• Any process descriptions or blocks in the flow diagrams of FIGS. 5 and 6 should be understood as representing modules, segments, or portions of code which include one or more executable instructions for implementing specific logical functions or steps in the process, and alternate implementations are included within the scope of the preferred embodiments of the disclosure in which functions may be executed out of order from that shown or discussed, including substantially concurrently or in reverse order, depending on the functionality involved, as would be understood by those reasonably skilled in the art of the present disclosure.
  • In addition, the scope of the various embodiments of the present disclosure includes embodying the functionality of the preferred embodiments in logic (whether residing in a transmitter, receiver, or transceiver) embodied in hardware or software-configured mediums.
  • It should be emphasized that the above-described embodiments of the present disclosure are merely possible examples of implementations, merely set forth for a clear understanding of the described principles. Many variations and modifications may be made to the above-described embodiment(s) without departing substantially from the spirit and principles of the disclosure. All such modifications and variations are intended to be included herein within the scope of this disclosure and protected by the following claims.

Claims (15)

  1. 1. A broadcast and narrowcast communications method, comprising the steps of:
    receiving optical narrowcast signals and converting the optical narrowcast signals to a radio frequency (RF) domain at a first photodiode;
    receiving optical broadcast signals and converting the optical broadcast signals to the radio frequency (RF) domain at a second photodiode; and
    combining the RF domain narrowcast and broadcast signals for transmission over a medium.
  2. 2. The method of claim 1, further comprising the step of adjusting performance parameters of at least one of an amplifier, filter, and attenuator residing in a narrowcast receiver that includes the first photodiode to adjust a specified RF level at one or more subscriber terminals.
  3. 3. The method of claim 1, further comprising the step of adjusting performance parameters of at least one of an amplifier and a filter residing in a broadcast receiver that includes the second photodiode to adjust a specified RF level at one or more subscriber terminals.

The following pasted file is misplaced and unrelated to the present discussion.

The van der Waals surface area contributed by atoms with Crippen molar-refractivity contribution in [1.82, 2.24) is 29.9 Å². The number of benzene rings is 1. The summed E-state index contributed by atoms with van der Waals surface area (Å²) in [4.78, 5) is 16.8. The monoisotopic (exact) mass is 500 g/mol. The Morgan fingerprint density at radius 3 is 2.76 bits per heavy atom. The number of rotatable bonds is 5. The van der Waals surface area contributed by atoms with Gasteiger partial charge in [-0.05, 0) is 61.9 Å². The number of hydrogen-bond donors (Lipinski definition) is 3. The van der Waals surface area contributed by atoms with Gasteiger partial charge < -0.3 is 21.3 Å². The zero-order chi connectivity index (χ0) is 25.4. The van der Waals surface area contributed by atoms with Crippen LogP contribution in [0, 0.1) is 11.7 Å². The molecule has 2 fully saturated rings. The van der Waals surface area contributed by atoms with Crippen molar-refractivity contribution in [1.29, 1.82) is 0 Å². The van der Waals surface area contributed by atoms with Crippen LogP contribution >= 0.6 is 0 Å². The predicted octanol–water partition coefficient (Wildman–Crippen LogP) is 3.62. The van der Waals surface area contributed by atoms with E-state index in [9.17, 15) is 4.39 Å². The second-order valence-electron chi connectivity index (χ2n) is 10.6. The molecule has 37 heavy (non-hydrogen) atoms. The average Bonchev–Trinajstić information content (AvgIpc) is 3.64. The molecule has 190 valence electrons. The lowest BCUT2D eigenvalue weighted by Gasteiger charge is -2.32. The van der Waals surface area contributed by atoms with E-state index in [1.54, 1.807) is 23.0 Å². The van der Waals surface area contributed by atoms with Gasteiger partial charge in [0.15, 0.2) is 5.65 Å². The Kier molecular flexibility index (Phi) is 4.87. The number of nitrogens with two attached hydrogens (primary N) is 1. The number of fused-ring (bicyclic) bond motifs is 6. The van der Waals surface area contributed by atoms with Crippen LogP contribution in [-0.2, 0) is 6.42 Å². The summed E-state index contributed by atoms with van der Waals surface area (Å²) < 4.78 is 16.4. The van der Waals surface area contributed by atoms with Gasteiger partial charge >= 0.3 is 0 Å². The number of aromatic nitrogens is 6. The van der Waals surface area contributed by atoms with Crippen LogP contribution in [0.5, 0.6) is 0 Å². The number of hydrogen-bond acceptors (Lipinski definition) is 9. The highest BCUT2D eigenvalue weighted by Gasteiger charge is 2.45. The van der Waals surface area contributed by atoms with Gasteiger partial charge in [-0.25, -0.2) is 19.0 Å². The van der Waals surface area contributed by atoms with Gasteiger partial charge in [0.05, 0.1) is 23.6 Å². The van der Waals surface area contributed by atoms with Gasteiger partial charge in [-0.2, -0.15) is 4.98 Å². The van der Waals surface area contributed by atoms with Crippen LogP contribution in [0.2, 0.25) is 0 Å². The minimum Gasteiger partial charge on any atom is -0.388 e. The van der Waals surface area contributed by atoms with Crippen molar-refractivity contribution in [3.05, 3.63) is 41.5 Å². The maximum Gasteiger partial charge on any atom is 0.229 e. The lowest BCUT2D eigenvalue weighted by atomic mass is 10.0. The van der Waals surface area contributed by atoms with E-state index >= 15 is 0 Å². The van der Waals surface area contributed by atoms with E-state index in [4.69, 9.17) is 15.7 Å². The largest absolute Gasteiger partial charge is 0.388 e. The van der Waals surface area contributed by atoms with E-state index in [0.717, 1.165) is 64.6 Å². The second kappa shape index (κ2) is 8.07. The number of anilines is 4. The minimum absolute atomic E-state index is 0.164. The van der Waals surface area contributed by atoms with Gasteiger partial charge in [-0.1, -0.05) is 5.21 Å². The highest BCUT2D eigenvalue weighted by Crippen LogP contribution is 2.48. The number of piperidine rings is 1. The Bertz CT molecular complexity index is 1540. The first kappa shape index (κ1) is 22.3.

4. 4. The method of claim 1, wherein the steps of receiving the narrowcast optical signals and the broadcast optical signals comprise the steps of receiving the narrowcast optical signals along a first optical medium and the broadcast optical signals along a second optical medium.
  5. 5. The method of claim 1, wherein the steps of receiving the narrowcast optical signals and the broadcast optical signals comprise the steps of receiving the narrowcast optical signals and the broadcast optical signals along a shared optical medium.
  6. 6. The method of claim 1, wherein the step of receiving the narrowcast optical signals comprises the step of receiving the narrowcast optical signals over an optical medium coupled to a coarse wave division multiplexing (CWDM) laser.
  7. 7. A broadcast and narrowcast communications method, comprising the steps of:
    transmitting optical narrowcast signals to a first photodiode configured exclusively for the optical narrowcast signals; and
    transmitting optical broadcast signals to a second photodiode logically paired to the first photodiode, the second photodiode configured exclusively for the optical broadcast signals.
  8. 8. The method of claim 7, wherein the steps of transmitting the optical narrowcast signals and the optical broadcast signals comprise the steps of transmitting the optical narrowcast signals along a first optical medium and the optical broadcast signals along a second optical medium.
  9. 9. The method of claim 7, wherein the steps of transmitting the optical narrowcast signals and the optical broadcast signals comprise the steps of transmitting the optical narrowcast signals and the optical broadcast signals along a shared medium.
  10. 10. The method of claim 7, wherein the step of transmitting the optical narrowcast signals comprises the step of transmitting from a coarse wave division multiplexing (CWDM) laser.
  11. 11. A dual broadcast and narrowcast communication system, comprising:
    a first photodiode configured to receive optical narrowcast signals and convert the optical narrowcast signals to a radio frequency (RF) domain;
    a second photodiode configured to receive optical broadcast signals and convert the optical broadcast signals to the radio frequency (RF) domain; and
    a combining module configured to combine the RF domain narrowcast and broadcast signals for transmission over a medium.
  12. 12. The system of claim 11, further comprising at least one of an amplifier, filter, and attenuator residing in a narrowcast receiver that includes the first photodiode, the at least one of the amplifier, filter, and attenuator configured for adjustment of performance parameters to adjust a specified RF level at one or more subscriber terminals.
  13. 13. The system of claim 11, further comprising at least one of an amplifier and a filter residing in a broadcast receiver that includes the second photodiode, the at least one of an amplifier and a filter configured for adjustment of performance parameters to adjust a specified RF level at one or more subscriber terminals.
  14. 14. The system of claim 11, further comprising:
    a first transmitter configured to transmit the optical narrowcast signals to the first photodiode; and
    a second transmitter configured to transmit the optical broadcast signals to the second photodiode.
  15. 15. The system of claim 11, wherein the first transmitter comprises a coarse wave division multiplexing (CWDM) laser.